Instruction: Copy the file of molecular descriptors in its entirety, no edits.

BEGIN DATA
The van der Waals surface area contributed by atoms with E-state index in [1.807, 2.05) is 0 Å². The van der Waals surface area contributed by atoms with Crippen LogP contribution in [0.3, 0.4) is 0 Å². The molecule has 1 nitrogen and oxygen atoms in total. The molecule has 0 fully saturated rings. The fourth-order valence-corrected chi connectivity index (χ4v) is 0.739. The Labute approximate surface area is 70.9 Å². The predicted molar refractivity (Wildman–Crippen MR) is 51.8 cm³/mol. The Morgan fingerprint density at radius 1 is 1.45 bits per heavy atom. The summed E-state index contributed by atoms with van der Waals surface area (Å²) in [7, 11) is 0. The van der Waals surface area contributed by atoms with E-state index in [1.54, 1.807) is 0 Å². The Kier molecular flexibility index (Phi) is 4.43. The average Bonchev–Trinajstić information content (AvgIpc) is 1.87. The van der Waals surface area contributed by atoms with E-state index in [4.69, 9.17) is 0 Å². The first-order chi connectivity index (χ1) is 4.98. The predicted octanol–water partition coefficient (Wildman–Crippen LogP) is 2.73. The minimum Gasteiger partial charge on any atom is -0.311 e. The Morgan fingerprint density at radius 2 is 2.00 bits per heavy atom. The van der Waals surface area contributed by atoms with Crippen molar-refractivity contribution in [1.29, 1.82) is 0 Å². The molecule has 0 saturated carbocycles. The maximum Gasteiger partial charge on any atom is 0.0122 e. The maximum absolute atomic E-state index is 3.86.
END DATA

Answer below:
The van der Waals surface area contributed by atoms with E-state index in [1.807, 2.05) is 0 Å². The van der Waals surface area contributed by atoms with Crippen LogP contribution in [0.3, 0.4) is 0 Å². The molecule has 1 nitrogen and oxygen atoms in total. The molecule has 0 fully saturated rings. The fourth-order valence-corrected chi connectivity index (χ4v) is 0.739. The Labute approximate surface area is 70.9 Å². The predicted molar refractivity (Wildman–Crippen MR) is 51.8 cm³/mol. The Morgan fingerprint density at radius 1 is 1.45 bits per heavy atom. The summed E-state index contributed by atoms with van der Waals surface area (Å²) in [7, 11) is 0. The van der Waals surface area contributed by atoms with E-state index in [1.54, 1.807) is 0 Å². The Kier molecular flexibility index (Phi) is 4.43. The average Bonchev–Trinajstić information content (AvgIpc) is 1.87. The van der Waals surface area contributed by atoms with E-state index in [4.69, 9.17) is 0 Å². The first-order chi connectivity index (χ1) is 4.98. The predicted octanol–water partition coefficient (Wildman–Crippen LogP) is 2.73. The minimum Gasteiger partial charge on any atom is -0.311 e. The Morgan fingerprint density at radius 2 is 2.00 bits per heavy atom. The van der Waals surface area contributed by atoms with Crippen molar-refractivity contribution in [1.29, 1.82) is 0 Å². The molecule has 0 saturated carbocycles. The maximum Gasteiger partial charge on any atom is 0.0122 e. The maximum absolute atomic E-state index is 3.86.